On a bitterly cold Sunday evening in December, a heavy snow blanketed the pup tents that tightly packed the parking lot of University Congregational United Church of Christ in Seattle’s University District. That wasn’t entirely a bad thing. As one of the 90 or so working-class folks who call these tents home explained to me, “The snow does provide some insulation, like an igloo. But if you don’t get up several times a night to knock some off, the weight of it will collapse your tent.”
Freedom Socialist Party (FSP) members and friends were there that night to deliver a warm, home-cooked meal to the camp residents. The chatter around the fire was lively, with the most worrisome topic being the dwindling supply of firewood. The crowd was diverse: women and men, young and old, people of color and whites. Some shared the stories of how they ended up living outdoors in such weather.
One young man, who picks up temporary jobs, said that he figures he can scrape together monthly rent for an apartment. But what he’s trying to save for on his meager income is the additional money that landlords require for the last month’s rent and a security deposit.
Many campers complained about unsanitary and unsafe conditions at the city’s emergency shelters. An elderly Black man nicknamed Serious volunteered, “Being homeless is hard on guys, but it’s much harder on women.” Nearby women agreed, describing unsavory characters around shelters making propositions about drugs and prostitution.
Taking action for survival. This was the scene at Nickelsville, the tenacious homeless encampment that is still thriving despite the hostility of its namesake, Greg Nickels, Seattle’s development-happy Democratic mayor.
The impetus for the encampment was a deteriorating situation for those without shelter. In January 2008, the “One Night Count” of Seattle-area homeless found 2,631 people outside on a freezing night when shelters were full, as usual. Meanwhile, affordable housing was disappearing from the city and Mayor Nickels was enforcing a policy of chasing the homeless from parks, greenbelts, and underneath overpasses.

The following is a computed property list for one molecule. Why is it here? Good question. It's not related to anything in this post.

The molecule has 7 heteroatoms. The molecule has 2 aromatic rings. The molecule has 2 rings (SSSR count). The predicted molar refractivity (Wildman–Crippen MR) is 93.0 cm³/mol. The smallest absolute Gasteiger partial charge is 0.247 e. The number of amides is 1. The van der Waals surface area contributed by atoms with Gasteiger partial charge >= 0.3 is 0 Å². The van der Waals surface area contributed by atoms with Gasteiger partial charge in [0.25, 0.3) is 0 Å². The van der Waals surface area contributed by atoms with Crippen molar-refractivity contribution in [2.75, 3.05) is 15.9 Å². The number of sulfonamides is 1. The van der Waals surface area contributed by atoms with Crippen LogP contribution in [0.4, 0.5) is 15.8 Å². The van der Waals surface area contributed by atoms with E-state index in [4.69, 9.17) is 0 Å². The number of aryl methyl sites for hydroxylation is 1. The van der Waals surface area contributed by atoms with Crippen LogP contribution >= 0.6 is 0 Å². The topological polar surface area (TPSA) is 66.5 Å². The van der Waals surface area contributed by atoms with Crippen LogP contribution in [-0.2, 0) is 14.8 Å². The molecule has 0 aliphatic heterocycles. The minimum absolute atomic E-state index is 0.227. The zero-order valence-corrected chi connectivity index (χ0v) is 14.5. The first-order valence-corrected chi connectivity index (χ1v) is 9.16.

By the spring, a group of homeless people decided it was time to take action to create their own solution to the problem and at the same time protest Nickels’ shameful and dangerous sweeps. Their goal: to establish a stationary home for up to 1,000 men, women, and children, with sturdy structures and accessible services, to last for as long as the need is there.
As a beginning step, while a committee looked for a suitable ongoing site, the self-dubbed Nickelodeons in September set up an encampment of about 100 people on an unused field in an industrial section of Seattle.
Within four days, Nickels sent cops to evict the campers. In the process, 25 homeless people and their supporters were arrested for peacefully resisting. Andrea Bauer and I, who were there representing Radical Women and the FSP, were two of those arrested and charged with trespassing.
After being evicted from the field, camp residents moved briefly to a small adjacent parking lot owned by the state. Since then, the Nickelodeons have had to pick up stakes three more times, because the mayor threatens each of their hosts with heavy fines for giving them a place to stay. And Nickels’ bullying hasn’t stopped there. He has also threatened to fine homeless advocates, both individuals and organizations, that are unaffiliated with Nickelsville but supportive of it.
Public and legal support to the rescue. Even before the economic downturn worsened into an acknowledged crisis, homelessness was escalating nationally. The U.S. Conference of Mayors reported that from 2007 to 2008, homelessness in cities increased on average by 12 percent.
Now that the recession’s impact is widening out and deepening, homelessness is growing even more — at the same time that state and municipal governments are planning to make deep cuts in social services and aid to those in need. In Washington, Democratic Governor Christine Gregoire has proposed a vicious state budget that would cover a $6 billion shortfall by slashing healthcare for the poor, gutting education funding, laying off thousands of state employees, and eliminating financial assistance for unemployable adults.